The Tredwell Costume Collection comprises more than 400 articles of clothing, primarily women’s dresses and their accompanying chemisettes, collars, undersleeves, and petticoats. The core of the collection is a remarkable 39 dresses documented to have been owned and worn by the women of the family. Many are outstanding examples of the 19th-century dressmaker’s art, composed of fine and delicate fabrics and ornamentation.
Currently on display in Eliza Tredwell’s bedroom: a one-piece spring and summer dress, 1859-1864, made of cream-colored sheer muslin with woven cream stripes and a printed black, tan, and red floral pattern. Printing with synthetic aniline dyes, which were discovered and initially produced in 1856, was a less costly way to replicate the look of more expensive, more intricately woven fabrics. This dress, because of its fragile condition, is rarely exhibited.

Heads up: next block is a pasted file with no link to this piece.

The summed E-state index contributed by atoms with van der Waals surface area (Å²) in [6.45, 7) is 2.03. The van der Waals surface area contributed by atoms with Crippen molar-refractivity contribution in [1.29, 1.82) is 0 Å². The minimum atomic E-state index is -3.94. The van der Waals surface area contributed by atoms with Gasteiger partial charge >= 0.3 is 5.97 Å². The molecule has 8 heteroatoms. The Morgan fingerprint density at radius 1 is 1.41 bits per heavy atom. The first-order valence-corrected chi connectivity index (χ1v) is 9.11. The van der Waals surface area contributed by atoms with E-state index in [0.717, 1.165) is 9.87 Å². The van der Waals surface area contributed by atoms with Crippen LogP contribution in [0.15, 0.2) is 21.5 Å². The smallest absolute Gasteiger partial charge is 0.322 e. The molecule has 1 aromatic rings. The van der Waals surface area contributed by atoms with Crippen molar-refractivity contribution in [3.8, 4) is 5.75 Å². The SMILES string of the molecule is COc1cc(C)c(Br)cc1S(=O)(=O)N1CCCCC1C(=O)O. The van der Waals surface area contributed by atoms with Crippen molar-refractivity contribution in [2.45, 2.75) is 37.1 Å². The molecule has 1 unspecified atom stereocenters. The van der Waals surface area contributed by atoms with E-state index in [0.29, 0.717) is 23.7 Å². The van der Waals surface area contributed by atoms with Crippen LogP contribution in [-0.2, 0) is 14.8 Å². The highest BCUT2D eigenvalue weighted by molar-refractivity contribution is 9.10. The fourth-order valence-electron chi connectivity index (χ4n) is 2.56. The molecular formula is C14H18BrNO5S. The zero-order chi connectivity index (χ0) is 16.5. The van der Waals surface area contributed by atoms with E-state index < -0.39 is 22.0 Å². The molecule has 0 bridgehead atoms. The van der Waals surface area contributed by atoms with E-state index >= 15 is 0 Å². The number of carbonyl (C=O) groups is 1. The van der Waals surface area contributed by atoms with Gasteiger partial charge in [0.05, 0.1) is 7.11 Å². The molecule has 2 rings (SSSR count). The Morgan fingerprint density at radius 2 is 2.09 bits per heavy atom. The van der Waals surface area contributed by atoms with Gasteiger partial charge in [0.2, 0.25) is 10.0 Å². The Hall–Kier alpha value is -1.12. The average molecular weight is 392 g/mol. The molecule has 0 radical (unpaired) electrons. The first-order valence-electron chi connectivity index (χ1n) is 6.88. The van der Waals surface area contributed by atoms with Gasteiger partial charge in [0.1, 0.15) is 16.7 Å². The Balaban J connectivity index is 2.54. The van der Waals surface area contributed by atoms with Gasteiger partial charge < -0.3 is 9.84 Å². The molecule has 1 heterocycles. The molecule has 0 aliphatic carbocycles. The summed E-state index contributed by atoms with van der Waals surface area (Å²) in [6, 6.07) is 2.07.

Of note, this dress is documented in the Index of American Design (IAD) at the National Gallery of Art (image to right). The IAD, a program of the New Deal Federal Art Project, was formed in 1935 to illustrate through watercolor renderings the history of American design in the applied and decorative arts.